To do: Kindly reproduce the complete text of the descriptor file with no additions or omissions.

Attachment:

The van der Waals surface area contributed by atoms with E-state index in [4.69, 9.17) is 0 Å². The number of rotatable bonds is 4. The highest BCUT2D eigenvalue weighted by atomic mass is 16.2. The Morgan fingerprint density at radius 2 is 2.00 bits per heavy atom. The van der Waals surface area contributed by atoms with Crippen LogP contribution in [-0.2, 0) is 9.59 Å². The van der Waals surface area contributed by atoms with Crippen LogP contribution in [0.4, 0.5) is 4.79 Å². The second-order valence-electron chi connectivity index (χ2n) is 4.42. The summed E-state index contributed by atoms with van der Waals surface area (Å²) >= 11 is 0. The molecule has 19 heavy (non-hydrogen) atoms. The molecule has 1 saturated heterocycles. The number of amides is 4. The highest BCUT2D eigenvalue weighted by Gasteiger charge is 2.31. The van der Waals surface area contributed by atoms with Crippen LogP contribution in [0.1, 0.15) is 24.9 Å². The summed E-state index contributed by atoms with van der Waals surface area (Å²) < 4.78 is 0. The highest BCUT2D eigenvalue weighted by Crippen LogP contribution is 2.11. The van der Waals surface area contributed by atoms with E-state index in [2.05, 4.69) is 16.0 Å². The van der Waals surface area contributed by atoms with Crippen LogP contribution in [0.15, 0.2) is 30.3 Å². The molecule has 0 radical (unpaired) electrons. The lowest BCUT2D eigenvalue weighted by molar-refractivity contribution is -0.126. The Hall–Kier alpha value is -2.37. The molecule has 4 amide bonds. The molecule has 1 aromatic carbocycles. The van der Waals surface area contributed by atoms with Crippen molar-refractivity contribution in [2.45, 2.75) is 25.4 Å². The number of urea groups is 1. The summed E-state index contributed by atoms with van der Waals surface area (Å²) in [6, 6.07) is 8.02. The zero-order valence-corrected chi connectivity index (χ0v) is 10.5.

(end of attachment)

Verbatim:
The van der Waals surface area contributed by atoms with E-state index in [4.69, 9.17) is 0 Å². The number of rotatable bonds is 4. The highest BCUT2D eigenvalue weighted by atomic mass is 16.2. The Morgan fingerprint density at radius 2 is 2.00 bits per heavy atom. The van der Waals surface area contributed by atoms with Crippen LogP contribution in [-0.2, 0) is 9.59 Å². The van der Waals surface area contributed by atoms with Crippen LogP contribution in [0.4, 0.5) is 4.79 Å². The second-order valence-electron chi connectivity index (χ2n) is 4.42. The summed E-state index contributed by atoms with van der Waals surface area (Å²) >= 11 is 0. The molecule has 19 heavy (non-hydrogen) atoms. The molecule has 1 saturated heterocycles. The number of amides is 4. The highest BCUT2D eigenvalue weighted by Gasteiger charge is 2.31. The van der Waals surface area contributed by atoms with Crippen LogP contribution in [0.1, 0.15) is 24.9 Å². The summed E-state index contributed by atoms with van der Waals surface area (Å²) < 4.78 is 0. The highest BCUT2D eigenvalue weighted by Crippen LogP contribution is 2.11. The van der Waals surface area contributed by atoms with E-state index in [2.05, 4.69) is 16.0 Å². The van der Waals surface area contributed by atoms with Crippen LogP contribution in [0.15, 0.2) is 30.3 Å². The molecule has 0 radical (unpaired) electrons. The lowest BCUT2D eigenvalue weighted by molar-refractivity contribution is -0.126. The Hall–Kier alpha value is -2.37. The molecule has 4 amide bonds. The molecule has 1 aromatic carbocycles. The van der Waals surface area contributed by atoms with Crippen molar-refractivity contribution in [2.45, 2.75) is 25.4 Å². The number of urea groups is 1. The summed E-state index contributed by atoms with van der Waals surface area (Å²) in [6, 6.07) is 8.02. The zero-order valence-corrected chi connectivity index (χ0v) is 10.5.